The Norton scandal that looks even worse, however, is one that appears to have cost more than 200 retirees their savings. Collaborative investigative reporting by The Guardian newspaper and ITV television network brought the issue to public attention. About the time Meeson and Bradley were in court, a man named Simon Colfer convinced over 200 British pensioners to transfer their "pension pots" (comparable to a 401k plan in the United States) into three pension schemes totaling over £14 million by promising them they would receive a tax-free lump sum payment for the transfer. In 2018, Colfer pleaded guilty to using a false name (in order to conceal a past conviction and bankruptcy) and lying to hundreds of pensioners.
Stuart Garner — who claims he never knew the origin of the £14 million — was the trustee for all three schemes. He invested the money in Norton. Norton paid a company called T12 to register the pensions with HMRC and administer them on a day-to-day basis. Two of the directors of T12 are Andrew Meeson and Peter Bradley — the guys who loaned Garner a million quid to buy Norton in the first place.
Though Garner, as trustee, investing the money in his own company appears to be a clear conflict of interest, he has protested that he is just another victim of these fraudsters. The thing is, UK pension rules dictate that after a five-year lock-in period, pensioners can get their money back from the trustee. Many of them have tried to get their money back from Garner, but no one’s seen a penny. With Norton now in bankruptcy, the consensus in the UK is that none of them ever will.
In addition to the pensioners who lost money, customers who put down deposits for V4s and 650 cc twins are unlikely to get their money back.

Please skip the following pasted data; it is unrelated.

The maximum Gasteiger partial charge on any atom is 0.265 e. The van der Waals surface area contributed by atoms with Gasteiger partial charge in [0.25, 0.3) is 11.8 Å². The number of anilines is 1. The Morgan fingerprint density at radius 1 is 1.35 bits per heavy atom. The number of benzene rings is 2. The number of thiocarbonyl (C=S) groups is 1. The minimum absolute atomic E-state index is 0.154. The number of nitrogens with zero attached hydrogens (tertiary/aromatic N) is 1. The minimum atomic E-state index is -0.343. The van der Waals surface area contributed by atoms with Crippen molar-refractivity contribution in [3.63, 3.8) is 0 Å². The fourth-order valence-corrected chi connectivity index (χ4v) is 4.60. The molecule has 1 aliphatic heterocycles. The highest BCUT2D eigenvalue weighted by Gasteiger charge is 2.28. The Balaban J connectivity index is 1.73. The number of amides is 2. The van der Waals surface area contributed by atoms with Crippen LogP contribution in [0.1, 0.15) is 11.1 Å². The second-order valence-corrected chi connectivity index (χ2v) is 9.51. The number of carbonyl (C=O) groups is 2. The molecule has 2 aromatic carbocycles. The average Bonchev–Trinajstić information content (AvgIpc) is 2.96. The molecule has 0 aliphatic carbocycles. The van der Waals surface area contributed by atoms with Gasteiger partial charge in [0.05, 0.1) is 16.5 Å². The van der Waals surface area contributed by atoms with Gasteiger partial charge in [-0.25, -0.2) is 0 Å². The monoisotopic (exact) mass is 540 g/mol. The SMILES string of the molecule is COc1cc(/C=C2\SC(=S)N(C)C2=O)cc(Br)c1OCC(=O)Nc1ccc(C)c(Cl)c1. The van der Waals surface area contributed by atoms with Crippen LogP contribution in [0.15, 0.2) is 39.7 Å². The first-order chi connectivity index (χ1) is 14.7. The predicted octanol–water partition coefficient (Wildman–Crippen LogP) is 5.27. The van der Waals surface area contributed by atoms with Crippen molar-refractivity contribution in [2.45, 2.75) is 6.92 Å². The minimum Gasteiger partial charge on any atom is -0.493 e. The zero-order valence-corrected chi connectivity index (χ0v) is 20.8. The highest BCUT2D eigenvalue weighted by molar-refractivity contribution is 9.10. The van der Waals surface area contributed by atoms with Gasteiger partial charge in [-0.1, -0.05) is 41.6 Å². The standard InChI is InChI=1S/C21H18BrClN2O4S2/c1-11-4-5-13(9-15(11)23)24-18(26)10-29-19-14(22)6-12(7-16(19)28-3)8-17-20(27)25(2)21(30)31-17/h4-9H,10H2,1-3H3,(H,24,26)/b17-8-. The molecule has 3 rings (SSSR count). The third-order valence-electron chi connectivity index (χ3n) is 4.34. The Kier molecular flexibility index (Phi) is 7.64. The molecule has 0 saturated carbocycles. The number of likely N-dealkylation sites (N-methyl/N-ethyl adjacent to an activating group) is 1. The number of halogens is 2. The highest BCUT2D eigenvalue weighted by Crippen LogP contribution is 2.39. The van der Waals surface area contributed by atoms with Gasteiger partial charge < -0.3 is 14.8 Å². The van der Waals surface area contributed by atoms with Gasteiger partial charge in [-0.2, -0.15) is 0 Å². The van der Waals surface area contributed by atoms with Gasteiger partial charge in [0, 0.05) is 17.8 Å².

Some motorcycle journalists were suspicious early on
Willis, at British Dealer News, knows where all the bodies are buried in the UK motorcycle business. He first met Garner in 2009, when the latter arrived on the Isle of Man, claiming that Michael Dunlop would race a Norton rotary in the 2009 TT. That never came to pass. Garner’s excuses rang false and Willis viewed Garner with steadily increasing skepticism. When the Pensions Ombudsman made the recent pension scam a matter of public record, Willis was the first motorcycle journalist to break the story, in his column in BDN.
John Hogan is another senior journalist, and the editor of the UK magazine Superbike. He’s also the author of TT racer John McGuinness' autobiography and "McPint" expressed his misgivings about Garner to Hogan.
“I'm not usually an investigative journalist," Hogan told me. "I like to think I'm more of an old-school feature writer than anything else. But I knew this story needed telling and nobody else was covering it.”
Hogan set out on a months-long investigation that involved interviewing many people who’d worked or dealt with Garner. The cumulative portrait is not flattering. As I write this, the first interview in a nine-part series is already up on the Superbike website. If you’re fascinated by this story, you’ll want to bookmark that site and come back every few days. John told me that he’ll also release a podcast once the series has been published.
How will the Norton saga end?
According to Roger Willis, the Pensions Ombudsman is currently investigating Garner’s involvement in the £14 million pension scam. The Ombudsman will pass a report on to the Pensions Regulator. If the Regulator determines fraud, it will recommend the case to the Serious Fraud Office. That’s a government department with police powers.
Willis expects that Garner will be arrested, but warns that the process takes time.
As for the Norton brand, I expect that asset will be snapped up by a new owner.